An Interview With Genders
Portlanders Genders was another discovery made while perusing this year's Treefort lineup. I was charmed by their intricate, fuzzy sunset dreamgazing, songs that are perfect for gazing upwards at starry skies and endless blue alike.
Many thanks to the creative partnership that is Maggie Morris and Stephen Leisy for putting their thinking caps on and giving As to my Qs. Read on to learn some of what makes Genders tick, and be sure you keep an eye on them to see what's next for this talented Pacific Northwest outfit.
Fuzzy Logic: What has been your most exciting moment in the last year?
Maggie: I would definitely say Treefort 2017 was the most exciting music thing last year. Genders opened for Mac Demarco at the El Korah, and my other band Sunbathe got to open the Sunday show at the Linen building with Karl Blau. Also getting to see Jonathan Richman and meeting Angel Olsen were both super special moments for me...just a really good year at Treefort, all around!
Stephen: Ditto what Maggie said about Treefort. It was so fun! Also, we played a music fest in Leavenworth, WA that was pretty cool but mostly because we got to play a high-stakes game of farkle AND have a pretty epic snow/ice ball fight in the parking lot. I think everyone at the festival thought we were twelve year olds.
Who are your favorite recording artists?
M: Currently I have been listening to Alvvays, Hand Habits, Alex Fitch, Angel Olsen, & etc etc.
S: Land of Talk, Ty Segall, Alvvays, Angel O, Wand and so many others.
Do you feel safe riding in airplanes?
M: I have a pretty constant fear of death, so not really.
S: Yeah, I'm not that great on airplanes either. It takes a bit of mental preparation for me to feel at ease.
Does every city look the same?
M: Not really, I'm writing from Austin right now, and every major city feels pretty different to me. When you get out to the suburbs I would definitely say that all of it looks the same. Unfortunately the corporatization of America makes it pretty sterile and boring when you get out there.
S: Not yet!
What message are you trying to get across, if any?
M: I don't have a particular agenda, except trying to express my own experience of being alive. I like to leave the lyrics open to interpretation.
S: Be excellent to each other.
How would you describe yourself in one word?
Where would you like to go that you haven't gone yet?
M: Literally anywhere in Europe.
S: New Zealand would be chill.
Do you feel that you're setting a new trend in music?
M: That would be really silly to say yes...I think all art repeats itself in some way, we are always taking inspiration from something else. Hopefully when you create something you put your own spin on things and make it yours, but anyone that thinks they are creating art in a vacuum is probably very egotistical.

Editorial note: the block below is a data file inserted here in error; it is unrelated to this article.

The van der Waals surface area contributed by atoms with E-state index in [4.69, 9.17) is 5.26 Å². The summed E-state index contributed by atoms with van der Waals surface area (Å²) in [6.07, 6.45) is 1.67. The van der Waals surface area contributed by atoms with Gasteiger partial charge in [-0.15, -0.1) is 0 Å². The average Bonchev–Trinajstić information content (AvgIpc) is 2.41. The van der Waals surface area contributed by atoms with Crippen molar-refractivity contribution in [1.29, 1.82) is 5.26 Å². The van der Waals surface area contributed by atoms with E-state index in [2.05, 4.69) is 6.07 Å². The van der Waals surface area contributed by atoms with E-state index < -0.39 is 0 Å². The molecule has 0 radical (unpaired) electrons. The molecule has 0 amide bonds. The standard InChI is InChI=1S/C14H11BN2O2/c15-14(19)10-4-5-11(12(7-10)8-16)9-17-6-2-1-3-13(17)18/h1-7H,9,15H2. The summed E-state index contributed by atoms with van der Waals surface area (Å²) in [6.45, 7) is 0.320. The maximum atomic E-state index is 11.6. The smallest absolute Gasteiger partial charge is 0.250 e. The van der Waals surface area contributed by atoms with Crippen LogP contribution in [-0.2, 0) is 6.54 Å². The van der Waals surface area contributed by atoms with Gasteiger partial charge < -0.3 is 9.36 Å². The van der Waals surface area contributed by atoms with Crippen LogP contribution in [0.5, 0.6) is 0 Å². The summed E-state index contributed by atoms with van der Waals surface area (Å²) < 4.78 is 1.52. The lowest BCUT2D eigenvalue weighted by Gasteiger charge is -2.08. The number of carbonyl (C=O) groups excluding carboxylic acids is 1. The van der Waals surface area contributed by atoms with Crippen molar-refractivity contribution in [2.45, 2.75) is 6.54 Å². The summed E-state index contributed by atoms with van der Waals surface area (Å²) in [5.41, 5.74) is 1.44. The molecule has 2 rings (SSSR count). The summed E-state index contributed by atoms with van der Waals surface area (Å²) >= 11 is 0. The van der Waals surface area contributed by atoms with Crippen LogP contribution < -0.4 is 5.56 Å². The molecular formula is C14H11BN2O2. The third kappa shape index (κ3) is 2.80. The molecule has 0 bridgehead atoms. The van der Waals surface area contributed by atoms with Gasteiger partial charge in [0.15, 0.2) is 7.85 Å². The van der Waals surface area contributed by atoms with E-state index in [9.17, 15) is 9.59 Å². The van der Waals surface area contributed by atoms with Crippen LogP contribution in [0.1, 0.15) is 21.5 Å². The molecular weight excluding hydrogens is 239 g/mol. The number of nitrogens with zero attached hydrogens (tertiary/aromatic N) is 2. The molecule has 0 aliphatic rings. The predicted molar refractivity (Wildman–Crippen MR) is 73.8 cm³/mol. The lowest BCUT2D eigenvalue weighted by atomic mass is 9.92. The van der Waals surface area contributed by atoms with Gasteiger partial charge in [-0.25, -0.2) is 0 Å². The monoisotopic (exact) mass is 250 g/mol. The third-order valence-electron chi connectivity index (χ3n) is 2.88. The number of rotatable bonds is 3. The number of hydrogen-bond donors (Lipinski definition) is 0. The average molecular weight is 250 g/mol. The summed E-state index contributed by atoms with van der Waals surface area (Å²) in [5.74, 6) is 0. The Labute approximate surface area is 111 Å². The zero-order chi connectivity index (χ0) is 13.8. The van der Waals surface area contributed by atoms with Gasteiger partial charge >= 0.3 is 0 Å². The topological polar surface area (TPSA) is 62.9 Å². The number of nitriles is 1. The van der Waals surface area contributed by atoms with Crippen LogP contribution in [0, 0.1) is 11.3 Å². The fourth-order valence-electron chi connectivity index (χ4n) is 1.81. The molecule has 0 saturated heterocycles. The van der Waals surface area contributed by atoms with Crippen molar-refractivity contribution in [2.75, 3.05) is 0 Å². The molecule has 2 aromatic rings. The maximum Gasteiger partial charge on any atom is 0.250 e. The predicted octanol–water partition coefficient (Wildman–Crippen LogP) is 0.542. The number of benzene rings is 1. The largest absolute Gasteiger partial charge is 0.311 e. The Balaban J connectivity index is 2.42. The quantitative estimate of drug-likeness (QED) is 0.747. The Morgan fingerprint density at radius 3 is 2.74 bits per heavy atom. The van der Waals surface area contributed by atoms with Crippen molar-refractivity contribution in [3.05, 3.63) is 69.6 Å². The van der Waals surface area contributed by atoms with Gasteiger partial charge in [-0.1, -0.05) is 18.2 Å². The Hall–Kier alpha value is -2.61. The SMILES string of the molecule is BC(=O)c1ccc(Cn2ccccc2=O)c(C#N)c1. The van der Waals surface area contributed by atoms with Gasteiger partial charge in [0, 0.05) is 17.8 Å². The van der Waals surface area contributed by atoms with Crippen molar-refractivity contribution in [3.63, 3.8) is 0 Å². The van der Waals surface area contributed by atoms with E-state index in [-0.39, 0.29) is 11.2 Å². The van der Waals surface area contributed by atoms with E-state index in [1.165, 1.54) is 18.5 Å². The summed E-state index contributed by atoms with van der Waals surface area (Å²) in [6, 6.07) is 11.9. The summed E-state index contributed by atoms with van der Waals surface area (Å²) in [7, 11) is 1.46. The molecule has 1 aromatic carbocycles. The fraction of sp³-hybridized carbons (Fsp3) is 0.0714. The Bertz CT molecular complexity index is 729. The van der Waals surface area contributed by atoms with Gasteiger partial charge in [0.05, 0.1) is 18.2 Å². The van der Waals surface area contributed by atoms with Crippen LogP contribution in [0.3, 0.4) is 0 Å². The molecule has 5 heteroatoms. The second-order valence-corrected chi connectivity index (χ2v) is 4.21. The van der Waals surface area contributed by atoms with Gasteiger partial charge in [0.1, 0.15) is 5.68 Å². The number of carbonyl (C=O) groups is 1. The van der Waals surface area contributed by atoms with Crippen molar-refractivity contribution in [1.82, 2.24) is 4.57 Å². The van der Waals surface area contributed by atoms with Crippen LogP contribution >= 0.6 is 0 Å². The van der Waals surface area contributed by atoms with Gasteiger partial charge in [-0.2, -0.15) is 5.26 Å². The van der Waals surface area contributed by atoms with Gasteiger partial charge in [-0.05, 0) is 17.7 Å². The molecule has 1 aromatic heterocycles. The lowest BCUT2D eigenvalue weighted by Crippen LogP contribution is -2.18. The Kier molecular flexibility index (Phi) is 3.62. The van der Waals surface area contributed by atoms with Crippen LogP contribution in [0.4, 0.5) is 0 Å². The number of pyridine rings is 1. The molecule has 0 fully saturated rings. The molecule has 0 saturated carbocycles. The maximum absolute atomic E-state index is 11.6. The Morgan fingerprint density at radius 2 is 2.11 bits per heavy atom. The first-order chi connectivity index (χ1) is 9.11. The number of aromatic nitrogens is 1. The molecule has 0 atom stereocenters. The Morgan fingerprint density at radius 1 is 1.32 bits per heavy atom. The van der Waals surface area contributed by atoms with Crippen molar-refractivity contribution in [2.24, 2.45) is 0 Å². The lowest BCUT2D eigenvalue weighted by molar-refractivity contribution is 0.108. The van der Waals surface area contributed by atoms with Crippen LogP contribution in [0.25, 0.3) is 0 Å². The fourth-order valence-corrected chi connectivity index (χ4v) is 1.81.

What kinds of guitars do you use?
M: I play a 1972 Fender Mustang, and it is the nicest thing I have ever owned.
S: I play a '63 Jazzmaster for more local stuff but generally take a very altered J Mascis Squier Jazz Master on the road.
Does anybody ever ask you for advice?
M: Some of my friends ask for advice, sometimes I give it unsolicited.
How do you prefer for your fans to act at your concerts?
M: Sometimes people have told me they got chills several times during our sets, some people have said they cried... those are pretty cool visceral reactions. I like to make people cry.
S: It's always nice when they are good to each other while letting their freak flags fly in their own way. One time someone drew a picture of us while we played. That was pretty neat.
How do you go about writing your songs?
M: I usually just jam in my bedroom, but sometimes I get some great vocal melodies that pop into my head while I'm biking or running.
S: Take five songs you like, mix them all together and you got yerself a song going.
What is one question you would like to be asked that probably nobody has ever asked?
M: Something about marrying someone for Canadian/European citizenship?
S: Can't really think of one.
What do you call your sound?
Have you ever had a mental block-out on stage?
M: Yes, it was really awkward.
What are your unfulfilled ambitions?
M: To live in Mexico and become fluent in Spanish.
S: To live without regrets.
What advice do you have for teenagers?
M: I was a loser in high school with no friends and ate lunch in the art classroom all the time, so my advice would be to not get hung up on your high school experience. There's a ton of cool shit waiting for you out in the world, and high school is by no means the highlight of your life.
S: Stay away from Tide pods.
What is the closest you have come to losing life and limb?
M: Not sure...
S: We hit a deer on tour once and totaled our van. It was pretty scary.
Do you think of yourself more as an entertainer or a musician, or do you think it's more of a combination of the two?
M: I would definitely say more of a musician, obviously there has to be some element of entertaining when you perform...but sometimes I don't feel very "entertaining." Sometimes I can get on a roll with the jokes on stage, but that kinda just depends on my mood and the energy of the audience.
S: Musician. My banter just gets awkward.